RB: Well, when I started racing with the best team in the world. I actually got on the team because I asked them if I could have a tryout. I called them up. I don’t know how I was – had that much guts to just call up the best team in the world and say hey, I want to race with you guys. They showed me kind of the power of believing in one another beyond reason. And the first time I raced with this amazing team that I was on in some form over the next gosh 15 years, we had to summit a 19,700-foot active volcano in Ecuador on day three of the race after no sleep for three entire days, running at over 14,000 feet and then we had to summit to 19,700 feet. We were all just a disaster. Just a total trainwreck. When we got to 18,000 feet, we were racing the you know the top French team of course which was kind of a theme throughout this my entire presentation. When we got to 18,000 feet, two of my teammates had to go back down the mountain because they had the beginnings of high-altitude pulmonary edema and the doctor told them that they needed to go back down. The race director said as long as you get three people to the top of this mountain, your team can continue. I had no idea I was capable of getting to the top of that mountain. I had 104 fever. My O2 sat was 71%. And I thought I was going to be one of the ones going back down at 18,000 feet and my teammate looked at me and said John and I have to go down. You’ve got this Rob. You have to go up. Just their 100% belief in me and my capabilities like literally changed my life that day. I went from being someone who was you know not confident, so afraid that I didn’t belong. So afraid you know that I wasn’t up to par with the rest of this team. Two of the best guys in the world were counting on me to get our team to the top of this mountain because three people had to get up there or we would be disqualified you know from first place to out of the race. And so I learned from them kind of the power of believing in someone beyond reason.
And kind of figuratively where that idea came from as well of showing people how amazing they are is one of the videos I’m going to share in this conference which is ahm of a top Japanese team who had to carry a teammate up and over the highest mountain in Queensland after she ripped her Achilles tendon. And when they finish, they have her on their shoulders. You know it’s like they just showed her. It was all about showing her how amazing she was, you know, to let them do it and to not quit the race. When you have an amazing team around you, it is so inspiring especially when they put you forward and say yes you may be the newest person on the team. Yes you may have less background or experience, but this is your moment. You know this is your time to shine and we are going to show you how amazing you are.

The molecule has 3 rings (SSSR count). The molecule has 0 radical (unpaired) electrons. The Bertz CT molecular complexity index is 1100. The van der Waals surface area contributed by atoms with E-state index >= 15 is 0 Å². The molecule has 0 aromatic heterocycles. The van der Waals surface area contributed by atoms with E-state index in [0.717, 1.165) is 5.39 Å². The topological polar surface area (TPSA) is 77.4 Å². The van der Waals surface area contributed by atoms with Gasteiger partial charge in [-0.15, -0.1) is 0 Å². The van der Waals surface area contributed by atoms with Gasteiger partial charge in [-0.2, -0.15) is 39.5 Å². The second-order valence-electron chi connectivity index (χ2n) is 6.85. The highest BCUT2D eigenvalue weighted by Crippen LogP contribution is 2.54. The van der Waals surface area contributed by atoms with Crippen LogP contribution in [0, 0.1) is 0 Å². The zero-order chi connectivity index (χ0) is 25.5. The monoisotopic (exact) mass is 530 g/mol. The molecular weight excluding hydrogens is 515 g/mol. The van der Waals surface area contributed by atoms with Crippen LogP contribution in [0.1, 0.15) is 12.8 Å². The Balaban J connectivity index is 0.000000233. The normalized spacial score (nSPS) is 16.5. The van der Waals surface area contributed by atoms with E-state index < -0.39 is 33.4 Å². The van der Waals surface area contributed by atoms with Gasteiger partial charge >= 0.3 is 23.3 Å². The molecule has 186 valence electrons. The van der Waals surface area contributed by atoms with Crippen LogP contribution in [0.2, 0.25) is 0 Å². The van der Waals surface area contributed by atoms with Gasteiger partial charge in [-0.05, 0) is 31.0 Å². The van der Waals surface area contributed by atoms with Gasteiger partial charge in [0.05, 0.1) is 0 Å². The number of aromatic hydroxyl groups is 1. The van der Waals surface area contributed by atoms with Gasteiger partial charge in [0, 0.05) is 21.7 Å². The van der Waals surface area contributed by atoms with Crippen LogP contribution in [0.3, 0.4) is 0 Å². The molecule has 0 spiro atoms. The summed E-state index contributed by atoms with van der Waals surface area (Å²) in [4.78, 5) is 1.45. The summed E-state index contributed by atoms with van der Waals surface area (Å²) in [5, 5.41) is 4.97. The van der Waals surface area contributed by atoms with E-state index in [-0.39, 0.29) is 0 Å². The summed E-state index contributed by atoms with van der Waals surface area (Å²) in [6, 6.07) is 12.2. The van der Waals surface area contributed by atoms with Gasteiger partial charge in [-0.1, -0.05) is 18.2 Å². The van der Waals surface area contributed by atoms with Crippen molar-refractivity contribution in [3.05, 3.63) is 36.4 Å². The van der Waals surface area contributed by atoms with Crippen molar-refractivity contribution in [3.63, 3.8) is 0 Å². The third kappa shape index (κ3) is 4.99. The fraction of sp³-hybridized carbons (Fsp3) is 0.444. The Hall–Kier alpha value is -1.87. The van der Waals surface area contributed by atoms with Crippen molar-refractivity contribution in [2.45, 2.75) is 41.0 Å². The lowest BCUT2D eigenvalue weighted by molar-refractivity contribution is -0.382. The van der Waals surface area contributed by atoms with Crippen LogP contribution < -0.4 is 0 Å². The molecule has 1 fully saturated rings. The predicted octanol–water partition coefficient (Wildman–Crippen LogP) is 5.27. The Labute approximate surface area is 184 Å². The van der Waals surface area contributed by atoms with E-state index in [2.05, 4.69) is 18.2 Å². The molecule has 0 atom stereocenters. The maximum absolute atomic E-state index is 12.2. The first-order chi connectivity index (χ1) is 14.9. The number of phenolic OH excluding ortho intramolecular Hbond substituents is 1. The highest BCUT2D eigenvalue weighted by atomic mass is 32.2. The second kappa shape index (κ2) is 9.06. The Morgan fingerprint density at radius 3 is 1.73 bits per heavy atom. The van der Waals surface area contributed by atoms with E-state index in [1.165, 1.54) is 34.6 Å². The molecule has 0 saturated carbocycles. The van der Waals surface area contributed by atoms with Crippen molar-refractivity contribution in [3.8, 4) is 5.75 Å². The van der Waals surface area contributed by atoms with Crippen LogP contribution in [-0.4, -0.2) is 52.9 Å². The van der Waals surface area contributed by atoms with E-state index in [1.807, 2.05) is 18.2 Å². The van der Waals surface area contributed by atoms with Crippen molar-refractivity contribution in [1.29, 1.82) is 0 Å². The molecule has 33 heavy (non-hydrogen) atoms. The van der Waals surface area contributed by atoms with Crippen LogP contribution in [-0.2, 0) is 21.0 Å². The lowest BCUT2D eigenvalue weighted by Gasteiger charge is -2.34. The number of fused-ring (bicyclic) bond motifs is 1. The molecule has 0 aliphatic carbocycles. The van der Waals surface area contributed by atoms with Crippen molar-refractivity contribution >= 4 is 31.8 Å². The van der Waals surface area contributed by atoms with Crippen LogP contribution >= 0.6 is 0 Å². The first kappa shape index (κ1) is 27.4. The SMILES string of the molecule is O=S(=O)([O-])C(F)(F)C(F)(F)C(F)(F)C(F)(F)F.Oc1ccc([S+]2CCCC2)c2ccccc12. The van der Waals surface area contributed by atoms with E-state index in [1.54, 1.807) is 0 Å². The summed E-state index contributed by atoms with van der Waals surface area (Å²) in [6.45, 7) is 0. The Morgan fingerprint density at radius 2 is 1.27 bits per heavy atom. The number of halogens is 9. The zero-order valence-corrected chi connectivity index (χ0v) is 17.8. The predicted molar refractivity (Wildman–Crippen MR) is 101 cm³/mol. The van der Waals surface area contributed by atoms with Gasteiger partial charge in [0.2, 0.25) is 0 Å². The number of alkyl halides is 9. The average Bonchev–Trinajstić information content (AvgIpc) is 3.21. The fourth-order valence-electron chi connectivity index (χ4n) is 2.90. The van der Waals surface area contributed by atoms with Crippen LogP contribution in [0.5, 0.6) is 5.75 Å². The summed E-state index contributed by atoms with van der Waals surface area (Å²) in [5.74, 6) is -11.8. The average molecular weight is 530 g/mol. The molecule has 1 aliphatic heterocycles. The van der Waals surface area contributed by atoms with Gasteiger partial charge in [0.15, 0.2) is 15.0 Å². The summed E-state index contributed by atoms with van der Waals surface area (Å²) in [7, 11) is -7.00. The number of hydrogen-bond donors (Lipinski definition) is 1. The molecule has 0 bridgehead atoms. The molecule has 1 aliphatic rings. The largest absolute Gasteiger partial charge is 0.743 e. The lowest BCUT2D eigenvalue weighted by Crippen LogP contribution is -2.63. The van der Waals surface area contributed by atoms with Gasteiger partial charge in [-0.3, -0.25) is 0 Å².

Ed: Wow. That’s an extraordinary story. Let me ask you about your work as a firefighter. I was particularly struck by the fact that you had, I guess, run an all-female fire crew. I wondered from that experience if you see differences in how an all-female team works from how a mixed gender team works or is it pretty much the same just depending on personalities and that sort of thing?
RB: Yeah exactly. I mean really it’s kind of about the same. You know if you have the right people on the team, it doesn’t matter, male or female. But one fun thing about being on the all-female crew was that we didn’t have to worry about asking stupid questions like that was kind of fun. Because sometimes you know if I were around other people I didn’t know as well or people that I didn’t feel totally comfortable with, I would have let them know that oh gosh I forgot how this tool works or how do I turn this thing on. But when I was with my girls, we could ask each other any stupid question that came across our minds and no one judged you for it. Like we would just laugh about it and we would help each other out. You know that was pretty fun to kind of have that support around you where you could really be your authentic self. You didn’t have to pretend that you always had the ball.
Ed: I also wanted to ask you about Project Athena. Maybe you could talk a little bit about what that is and what you think people learn from setbacks.